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Otto, Heike

Beim Leben meiner Enkel: Wie eine DDR-Flucht zum Familiendrama wurde
(On My Grandchildren’s Life: How an escape from the East became a family drama)

Hoffmann und Campe, March 2011, 288 pp.
ISBN: 978 3 455 50204 6

On My Grandchildren’s Life is an extraordinary account of personal tragedy under an authoritarian regime – made all the more effective by the conflicting versions of events given by the main protagonists. Their uncertainties become the reader’s uncertainties. Was a husband betrayed by his wife? She swears not; others insist he was. The mystery is only finally resolved by the reports on the police files.
On skis, disguised in white underwear, three men escape from East to West Germany in the winter of 1984. Their wives are to follow later; but under interrogation by the Stasi, Jürgen Resch’s wife confesses all. Receiving conflicting accounts of his wife’s willingness to live with him in West Germany, Jürgen successfully crosses the border again to confront her. But Stasi officers storm the house and Jürgen is arrested. After a prison term, divorce and attempted suicide, he meets a new partner, Andrea Otto, the sister of the author, and decides to stay in East Germany.
An exceptional story in itself, the juxtaposition of autobiographical narratives and historical documents allows the ‘perpetrators’ to speak alongside the victims, which in turn allows the reader to piece together the clues, as in the best detective novel.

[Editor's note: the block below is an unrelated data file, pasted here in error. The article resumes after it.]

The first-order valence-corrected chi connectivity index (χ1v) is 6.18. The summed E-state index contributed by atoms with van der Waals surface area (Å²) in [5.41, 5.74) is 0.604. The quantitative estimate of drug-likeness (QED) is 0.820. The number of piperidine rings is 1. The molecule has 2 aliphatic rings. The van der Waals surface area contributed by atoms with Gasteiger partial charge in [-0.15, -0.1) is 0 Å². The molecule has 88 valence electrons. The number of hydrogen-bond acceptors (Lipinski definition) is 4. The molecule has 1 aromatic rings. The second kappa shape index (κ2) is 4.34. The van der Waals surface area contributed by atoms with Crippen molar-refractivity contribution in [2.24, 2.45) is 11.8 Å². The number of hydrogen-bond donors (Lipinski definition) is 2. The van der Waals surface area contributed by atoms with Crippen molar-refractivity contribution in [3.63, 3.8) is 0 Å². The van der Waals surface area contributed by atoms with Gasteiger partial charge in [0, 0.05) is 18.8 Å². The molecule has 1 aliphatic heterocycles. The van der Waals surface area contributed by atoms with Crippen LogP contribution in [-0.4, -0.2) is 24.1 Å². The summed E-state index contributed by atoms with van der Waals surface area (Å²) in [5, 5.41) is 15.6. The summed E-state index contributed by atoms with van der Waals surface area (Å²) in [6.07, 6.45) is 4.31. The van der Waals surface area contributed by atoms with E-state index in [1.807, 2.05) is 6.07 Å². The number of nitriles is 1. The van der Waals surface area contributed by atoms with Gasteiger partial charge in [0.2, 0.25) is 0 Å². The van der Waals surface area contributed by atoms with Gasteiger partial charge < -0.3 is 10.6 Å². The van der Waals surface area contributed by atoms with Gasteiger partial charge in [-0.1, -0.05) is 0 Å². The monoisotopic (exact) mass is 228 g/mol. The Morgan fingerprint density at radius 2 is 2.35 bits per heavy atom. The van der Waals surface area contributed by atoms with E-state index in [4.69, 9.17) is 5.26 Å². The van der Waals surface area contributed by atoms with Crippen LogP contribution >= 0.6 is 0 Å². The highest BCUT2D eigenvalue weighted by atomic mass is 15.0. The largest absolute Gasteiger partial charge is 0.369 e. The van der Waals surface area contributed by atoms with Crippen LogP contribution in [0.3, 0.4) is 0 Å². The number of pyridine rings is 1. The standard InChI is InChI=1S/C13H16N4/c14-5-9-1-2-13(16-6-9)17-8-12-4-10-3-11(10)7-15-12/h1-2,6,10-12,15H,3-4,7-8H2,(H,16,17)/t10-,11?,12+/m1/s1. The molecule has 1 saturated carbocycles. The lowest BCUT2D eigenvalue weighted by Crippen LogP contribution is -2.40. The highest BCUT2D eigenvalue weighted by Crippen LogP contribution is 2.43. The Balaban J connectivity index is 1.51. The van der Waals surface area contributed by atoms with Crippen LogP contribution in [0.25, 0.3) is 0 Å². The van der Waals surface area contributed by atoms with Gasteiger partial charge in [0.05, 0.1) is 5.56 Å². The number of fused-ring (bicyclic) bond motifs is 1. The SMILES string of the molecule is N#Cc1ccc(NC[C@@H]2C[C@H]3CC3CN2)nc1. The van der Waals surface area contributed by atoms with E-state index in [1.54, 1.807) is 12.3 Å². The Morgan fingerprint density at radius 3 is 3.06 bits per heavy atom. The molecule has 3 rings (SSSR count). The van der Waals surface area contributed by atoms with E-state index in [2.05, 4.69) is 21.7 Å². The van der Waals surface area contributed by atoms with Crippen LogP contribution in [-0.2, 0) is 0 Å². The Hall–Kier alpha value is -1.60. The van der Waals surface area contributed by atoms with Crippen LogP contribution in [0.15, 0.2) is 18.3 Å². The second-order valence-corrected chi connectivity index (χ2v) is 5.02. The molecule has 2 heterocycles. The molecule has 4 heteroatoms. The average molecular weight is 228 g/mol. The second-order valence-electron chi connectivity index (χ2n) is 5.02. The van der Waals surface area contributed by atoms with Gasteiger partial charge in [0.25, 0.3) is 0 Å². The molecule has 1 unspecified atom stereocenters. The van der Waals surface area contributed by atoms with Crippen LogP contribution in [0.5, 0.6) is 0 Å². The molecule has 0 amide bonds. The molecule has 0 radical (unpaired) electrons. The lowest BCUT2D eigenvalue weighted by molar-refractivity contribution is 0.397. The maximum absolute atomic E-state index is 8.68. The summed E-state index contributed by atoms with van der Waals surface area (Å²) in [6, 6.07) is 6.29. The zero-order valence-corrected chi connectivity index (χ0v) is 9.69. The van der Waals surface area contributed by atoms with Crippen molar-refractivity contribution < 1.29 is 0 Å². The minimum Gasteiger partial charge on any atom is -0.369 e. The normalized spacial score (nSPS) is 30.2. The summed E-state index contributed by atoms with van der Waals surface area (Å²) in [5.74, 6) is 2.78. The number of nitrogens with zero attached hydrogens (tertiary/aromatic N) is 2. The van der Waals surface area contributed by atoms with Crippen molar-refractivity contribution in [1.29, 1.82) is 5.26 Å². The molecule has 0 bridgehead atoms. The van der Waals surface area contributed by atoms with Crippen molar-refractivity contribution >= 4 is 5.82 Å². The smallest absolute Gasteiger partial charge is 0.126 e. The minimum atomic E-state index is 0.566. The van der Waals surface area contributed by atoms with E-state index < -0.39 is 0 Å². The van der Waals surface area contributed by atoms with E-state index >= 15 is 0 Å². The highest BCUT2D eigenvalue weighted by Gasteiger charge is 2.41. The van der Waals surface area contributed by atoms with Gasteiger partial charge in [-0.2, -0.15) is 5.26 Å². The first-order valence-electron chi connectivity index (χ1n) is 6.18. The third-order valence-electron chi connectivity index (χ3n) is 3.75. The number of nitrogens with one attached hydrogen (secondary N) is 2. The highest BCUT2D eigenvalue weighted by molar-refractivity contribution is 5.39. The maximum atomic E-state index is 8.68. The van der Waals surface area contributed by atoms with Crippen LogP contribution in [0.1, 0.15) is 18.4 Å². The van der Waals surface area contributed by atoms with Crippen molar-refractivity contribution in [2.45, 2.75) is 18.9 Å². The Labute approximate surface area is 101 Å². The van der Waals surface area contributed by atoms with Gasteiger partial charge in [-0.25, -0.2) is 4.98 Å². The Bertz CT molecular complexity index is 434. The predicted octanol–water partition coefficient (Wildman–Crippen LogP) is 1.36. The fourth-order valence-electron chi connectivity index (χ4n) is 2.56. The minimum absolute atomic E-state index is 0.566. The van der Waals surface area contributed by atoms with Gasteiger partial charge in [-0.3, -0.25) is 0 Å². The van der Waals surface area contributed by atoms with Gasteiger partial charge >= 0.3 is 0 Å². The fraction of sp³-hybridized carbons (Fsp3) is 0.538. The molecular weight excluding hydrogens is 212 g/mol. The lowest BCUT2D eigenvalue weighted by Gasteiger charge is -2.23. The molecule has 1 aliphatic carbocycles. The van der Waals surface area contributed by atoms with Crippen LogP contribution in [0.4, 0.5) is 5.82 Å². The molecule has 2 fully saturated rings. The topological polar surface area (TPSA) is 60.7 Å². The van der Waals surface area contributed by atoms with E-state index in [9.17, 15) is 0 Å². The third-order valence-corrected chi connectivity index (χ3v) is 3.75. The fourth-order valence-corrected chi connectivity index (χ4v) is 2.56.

Heike Otto was born in Saxony in 1968, and was a teacher before working for many years as a reporter and editor for SWR/ARD Radio in Stuttgart. Today she lives in Munich and works as a freelance journalist. The research for this book spanned several months, and involved collecting many original documents and examining the official Stasi files.


Application for assistance with translation costs – Germany

Translation rights available from:
Hoffmann und Campe Verlag GmbH
Tel: +49 40 44188 281
Contact: Nadja Mortensen

Hoffmann und Campe Verlag was founded in 1781 by Benjamin Gottlob Hoffmann and his son-in-law August Campe. The family firm was Heinrich Heine’s publisher. Despite changing hands several times during the first half of the twentieth century, the firm managed to retain its liberal traditions. Its international fiction list includes the complete works of Siegfried Lenz as well as books by Doris Lessing and V.S. Naipaul.